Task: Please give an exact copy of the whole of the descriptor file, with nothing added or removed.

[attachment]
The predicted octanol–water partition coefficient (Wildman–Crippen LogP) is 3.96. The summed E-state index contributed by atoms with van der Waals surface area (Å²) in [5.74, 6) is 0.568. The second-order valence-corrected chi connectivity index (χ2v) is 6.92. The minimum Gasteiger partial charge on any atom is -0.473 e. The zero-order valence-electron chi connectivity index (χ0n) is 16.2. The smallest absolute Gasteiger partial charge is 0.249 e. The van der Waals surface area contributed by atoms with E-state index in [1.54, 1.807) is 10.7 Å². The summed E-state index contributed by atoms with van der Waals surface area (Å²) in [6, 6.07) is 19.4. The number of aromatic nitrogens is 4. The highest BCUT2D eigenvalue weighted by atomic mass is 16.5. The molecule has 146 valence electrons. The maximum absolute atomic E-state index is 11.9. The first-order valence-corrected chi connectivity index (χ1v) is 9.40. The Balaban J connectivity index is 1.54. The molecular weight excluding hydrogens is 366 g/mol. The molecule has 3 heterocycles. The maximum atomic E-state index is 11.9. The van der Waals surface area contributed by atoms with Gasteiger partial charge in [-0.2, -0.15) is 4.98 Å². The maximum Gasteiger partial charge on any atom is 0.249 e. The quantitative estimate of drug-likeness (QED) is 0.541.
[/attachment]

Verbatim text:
The predicted octanol–water partition coefficient (Wildman–Crippen LogP) is 3.96. The summed E-state index contributed by atoms with van der Waals surface area (Å²) in [5.74, 6) is 0.568. The second-order valence-corrected chi connectivity index (χ2v) is 6.92. The minimum Gasteiger partial charge on any atom is -0.473 e. The zero-order valence-electron chi connectivity index (χ0n) is 16.2. The smallest absolute Gasteiger partial charge is 0.249 e. The van der Waals surface area contributed by atoms with E-state index in [1.54, 1.807) is 10.7 Å². The summed E-state index contributed by atoms with van der Waals surface area (Å²) in [6, 6.07) is 19.4. The number of aromatic nitrogens is 4. The highest BCUT2D eigenvalue weighted by atomic mass is 16.5. The molecule has 146 valence electrons. The maximum absolute atomic E-state index is 11.9. The first-order valence-corrected chi connectivity index (χ1v) is 9.40. The Balaban J connectivity index is 1.54. The molecular weight excluding hydrogens is 366 g/mol. The molecule has 3 heterocycles. The maximum atomic E-state index is 11.9. The van der Waals surface area contributed by atoms with Gasteiger partial charge in [-0.2, -0.15) is 4.98 Å². The maximum Gasteiger partial charge on any atom is 0.249 e. The quantitative estimate of drug-likeness (QED) is 0.541.